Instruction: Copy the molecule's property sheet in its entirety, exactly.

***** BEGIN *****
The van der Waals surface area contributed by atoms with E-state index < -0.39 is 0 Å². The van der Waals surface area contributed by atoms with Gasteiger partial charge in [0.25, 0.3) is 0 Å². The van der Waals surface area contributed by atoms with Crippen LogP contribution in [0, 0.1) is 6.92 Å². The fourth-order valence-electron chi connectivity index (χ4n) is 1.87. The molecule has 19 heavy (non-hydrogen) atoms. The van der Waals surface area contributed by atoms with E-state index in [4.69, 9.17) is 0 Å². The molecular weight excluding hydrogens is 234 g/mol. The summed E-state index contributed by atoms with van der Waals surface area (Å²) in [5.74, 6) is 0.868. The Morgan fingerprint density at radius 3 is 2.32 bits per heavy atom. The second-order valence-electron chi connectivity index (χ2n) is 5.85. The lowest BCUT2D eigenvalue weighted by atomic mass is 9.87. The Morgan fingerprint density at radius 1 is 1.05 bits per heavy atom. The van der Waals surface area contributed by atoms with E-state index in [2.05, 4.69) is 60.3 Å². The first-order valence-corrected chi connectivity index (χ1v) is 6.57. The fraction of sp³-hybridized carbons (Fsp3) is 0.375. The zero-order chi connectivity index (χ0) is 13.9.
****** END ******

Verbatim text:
The van der Waals surface area contributed by atoms with E-state index < -0.39 is 0 Å². The van der Waals surface area contributed by atoms with Gasteiger partial charge in [0.25, 0.3) is 0 Å². The van der Waals surface area contributed by atoms with Crippen LogP contribution in [0, 0.1) is 6.92 Å². The fourth-order valence-electron chi connectivity index (χ4n) is 1.87. The molecule has 19 heavy (non-hydrogen) atoms. The van der Waals surface area contributed by atoms with E-state index in [4.69, 9.17) is 0 Å². The molecular weight excluding hydrogens is 234 g/mol. The summed E-state index contributed by atoms with van der Waals surface area (Å²) in [5.74, 6) is 0.868. The Morgan fingerprint density at radius 3 is 2.32 bits per heavy atom. The second-order valence-electron chi connectivity index (χ2n) is 5.85. The lowest BCUT2D eigenvalue weighted by atomic mass is 9.87. The Morgan fingerprint density at radius 1 is 1.05 bits per heavy atom. The van der Waals surface area contributed by atoms with E-state index in [2.05, 4.69) is 60.3 Å². The first-order valence-corrected chi connectivity index (χ1v) is 6.57. The fraction of sp³-hybridized carbons (Fsp3) is 0.375. The zero-order chi connectivity index (χ0) is 13.9.